by Johanna Silver, Pulaukotok Test Garden Coordinator Have you ever smelled a potato flower? I'm serious. Who would have guessed that ...
by Johanna Silver, Pulaukotok Test Garden Coordinator
Have you ever smelled a potato flower? I’m serious. Who would have guessed that those hardy tubers produce a flower with such a delicate and pleasant scent? I had my nose buried in the Yukon Golds the other day, happily sniffing the potato blossoms when – what’s this? Potato fruit?
There were clusters of green, grape-sized fruit hanging off some of the plants. This is not something I’ve ever experienced with potato cultivation. I panicked. Does this mean that, similar to when onion or garlic produces a flower, more energy will go to the flower than the part under the ground that I want to bulk up? Should I pick them off? Is it too late? Is my crop ruined?
Greg Lutovsky of Irish saved the day and answered my frantic phone call. Simply put, sometimes potatoes flower and fruit, and sometimes they don’t. It is a totally unpredictable occurrence in the field, and it matters not. The amount and size of tubers in unaffected. Moreover, being part of the nightshade family, those seed pods are actually poisonous.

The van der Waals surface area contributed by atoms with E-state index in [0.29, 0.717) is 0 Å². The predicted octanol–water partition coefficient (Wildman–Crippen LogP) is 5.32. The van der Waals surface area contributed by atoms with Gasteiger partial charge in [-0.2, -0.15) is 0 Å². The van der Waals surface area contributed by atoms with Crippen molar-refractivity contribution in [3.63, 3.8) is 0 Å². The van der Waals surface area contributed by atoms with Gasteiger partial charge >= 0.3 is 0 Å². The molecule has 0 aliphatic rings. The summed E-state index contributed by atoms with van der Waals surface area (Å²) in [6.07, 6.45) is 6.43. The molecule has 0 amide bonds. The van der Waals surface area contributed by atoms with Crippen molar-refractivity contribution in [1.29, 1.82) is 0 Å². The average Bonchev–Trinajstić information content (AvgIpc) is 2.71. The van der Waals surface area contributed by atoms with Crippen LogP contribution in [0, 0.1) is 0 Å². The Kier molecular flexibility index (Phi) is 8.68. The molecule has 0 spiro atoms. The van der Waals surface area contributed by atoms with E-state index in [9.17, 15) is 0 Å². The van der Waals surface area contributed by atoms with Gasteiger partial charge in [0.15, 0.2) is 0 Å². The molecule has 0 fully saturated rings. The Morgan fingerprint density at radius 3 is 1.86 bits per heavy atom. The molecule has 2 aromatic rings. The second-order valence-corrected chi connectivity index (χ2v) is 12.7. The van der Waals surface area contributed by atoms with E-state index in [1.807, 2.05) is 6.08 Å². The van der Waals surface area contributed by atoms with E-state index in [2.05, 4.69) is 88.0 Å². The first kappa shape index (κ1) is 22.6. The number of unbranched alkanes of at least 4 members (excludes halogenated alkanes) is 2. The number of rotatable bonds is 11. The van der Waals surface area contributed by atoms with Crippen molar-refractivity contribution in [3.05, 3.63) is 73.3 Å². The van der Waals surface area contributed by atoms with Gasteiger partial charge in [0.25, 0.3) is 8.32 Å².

Just as I was starting to lose all interest in them whatsoever, Greg revealed their magic. If you’ve ever planted potatoes you know that we grow from tuber rather than seed. This is because each of those 240 seeds inside that pod can grow into entirely different varieties due to hundreds of years of cross breeding and pollination. Tubers are the only predictable way to grow the same variety from a parent plant. Those seed pods, however, are grown out by universities and research institutions to develop brand new varieties with new flavors, colors, and characteristics. It takes several years of cultivation until that new variety is bred thoroughly and can be grown predictably from tuber.